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How Does Meth Mouth Occur?
Characterized by “severe tooth decay and gum disease, which often causes teeth to break or fall out,” meth mouth is a result of the abuse of methamphetamine.
Methamphetamine, also known as meth, is an extremely dangerous and addictive drug. Meth is so addictive that it is known for users to become addicted in one use.
Meth has many health consequences, such as brain damage, heart problems, and dental health.
What is Meth Mouth?
Meth mouth is the result of heavy methamphetamine use and is known to cause cavities, tooth decay, and missing teeth. The teeth of people addicted who are addicted to methamphetamines typically look blackened, rotted, stained, and falling apart. Typically once a person has reached the stage of meth mouth, they can never go back, and the teeth must be removed. This is due to extensive tooth decay from both psychological and physiological changes of doing drugs.
When using meth, the user obtains dry mouth and long periods of terrible oral hygiene. When going on multiple day benders, the last thing in the mind of an addict is to brush or floss their teeth.
Meth mouth can also lead to damage to an individual’s overall health. This is because it can affect the entire body through blood-borne infections from bacteria or open wounds in the mouth.
What is Meth?
Meth is a shortened term for the street drug methamphetamine, and it is also known as speed, ice, glass, or crystal. Users can take meth by snorting, injecting, or smoking it. Smoking has some of the worst results of meth mouth.
The high of meth gives the user intense pleasure of up to 12 hours. Users often crave sugary beverages while on meth, clench their teeth, and grind teeth. All of these actions, combined with poor hygiene, can lead to meth mouth.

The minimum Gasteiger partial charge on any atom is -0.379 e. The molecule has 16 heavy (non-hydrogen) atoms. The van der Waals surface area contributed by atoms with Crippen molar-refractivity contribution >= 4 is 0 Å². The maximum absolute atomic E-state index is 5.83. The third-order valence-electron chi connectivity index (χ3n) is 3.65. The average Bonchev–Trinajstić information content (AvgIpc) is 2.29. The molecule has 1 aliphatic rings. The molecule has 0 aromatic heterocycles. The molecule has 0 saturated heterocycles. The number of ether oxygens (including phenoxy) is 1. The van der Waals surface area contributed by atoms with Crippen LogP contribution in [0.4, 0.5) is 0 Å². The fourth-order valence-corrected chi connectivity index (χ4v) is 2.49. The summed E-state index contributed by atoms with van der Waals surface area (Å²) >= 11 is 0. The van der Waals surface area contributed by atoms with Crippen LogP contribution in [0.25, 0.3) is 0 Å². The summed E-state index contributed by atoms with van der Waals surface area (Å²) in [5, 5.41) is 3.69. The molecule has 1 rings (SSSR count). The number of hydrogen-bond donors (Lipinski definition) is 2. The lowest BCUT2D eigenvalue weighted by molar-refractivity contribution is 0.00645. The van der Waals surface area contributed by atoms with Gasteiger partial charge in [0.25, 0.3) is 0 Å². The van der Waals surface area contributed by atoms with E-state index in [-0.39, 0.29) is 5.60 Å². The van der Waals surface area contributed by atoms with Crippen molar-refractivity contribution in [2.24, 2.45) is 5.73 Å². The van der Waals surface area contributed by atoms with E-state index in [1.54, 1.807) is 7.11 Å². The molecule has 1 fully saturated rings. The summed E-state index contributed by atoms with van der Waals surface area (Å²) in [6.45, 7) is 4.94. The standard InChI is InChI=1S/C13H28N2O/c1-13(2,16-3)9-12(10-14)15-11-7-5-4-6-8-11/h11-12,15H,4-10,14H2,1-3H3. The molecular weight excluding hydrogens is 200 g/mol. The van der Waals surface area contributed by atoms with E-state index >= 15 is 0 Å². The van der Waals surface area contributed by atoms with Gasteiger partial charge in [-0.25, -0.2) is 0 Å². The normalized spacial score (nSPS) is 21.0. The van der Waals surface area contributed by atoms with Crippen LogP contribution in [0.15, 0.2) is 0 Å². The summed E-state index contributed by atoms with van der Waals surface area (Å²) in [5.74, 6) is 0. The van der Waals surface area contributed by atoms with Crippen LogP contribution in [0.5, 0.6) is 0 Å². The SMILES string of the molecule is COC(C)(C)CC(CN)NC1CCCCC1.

Symptoms of Meth
There are many symptoms that taking meth can cause such as:
- Shortness of breath
- Loss of appetite
- Trouble breathing
- Fast heartbeat
- High blood pressure
- Violent behavior
- Higher risk for HIV and hepatitis by sharing needles
- Lead poisoning
- Meth mite itching (false itching caused by nerve sensitivity)
Meth Mouth Symptoms
The symptoms of meth mouth vary depending on the user. If you are someone who uses a lot of methamphetamines, then you will have a higher risk. Additionally, if you eat foods high in sugar and do not maintain proper oral hygiene, then you will be at a higher risk for bad symptoms.
Meth mouth symptoms include:
- Bad dental hygiene from someone who typically took care of their teeth
- Sensitive teeth
- Oddly shortened teeth
- Loose teeth
- Red and inflamed gums
- Gum disease
- Xerostomia (Dry mouth)
- Black rotting teeth
- Bad breath
- Dry tongue
- Broken or crumbled teeth
In 2012, a study was published that compared the oral health of methamphetamine users. An oral cavity examination was completed on 28 meth abusers as well as a group of non-meth users. The meth users had a much higher rate of missing teeth, plaque as well as tooth decay.
What Can I Do If I Have Meth Mouth?
If you have meth mouth, then unfortunately, there is not much you can do. The best option is to seek treatment and stop using meth. If you are not willing to stop using the drug, you will need to focus on your oral health. As an addict, you may never remember to do this because you will be fully consumed by using it.
Be aware that if you do plan to seek dental treatment, you will need to spend at least 24 hours without the drug in your system. This is because dental treatment will often involve pain management, and you need to be free of methamphetamine in your system to do so.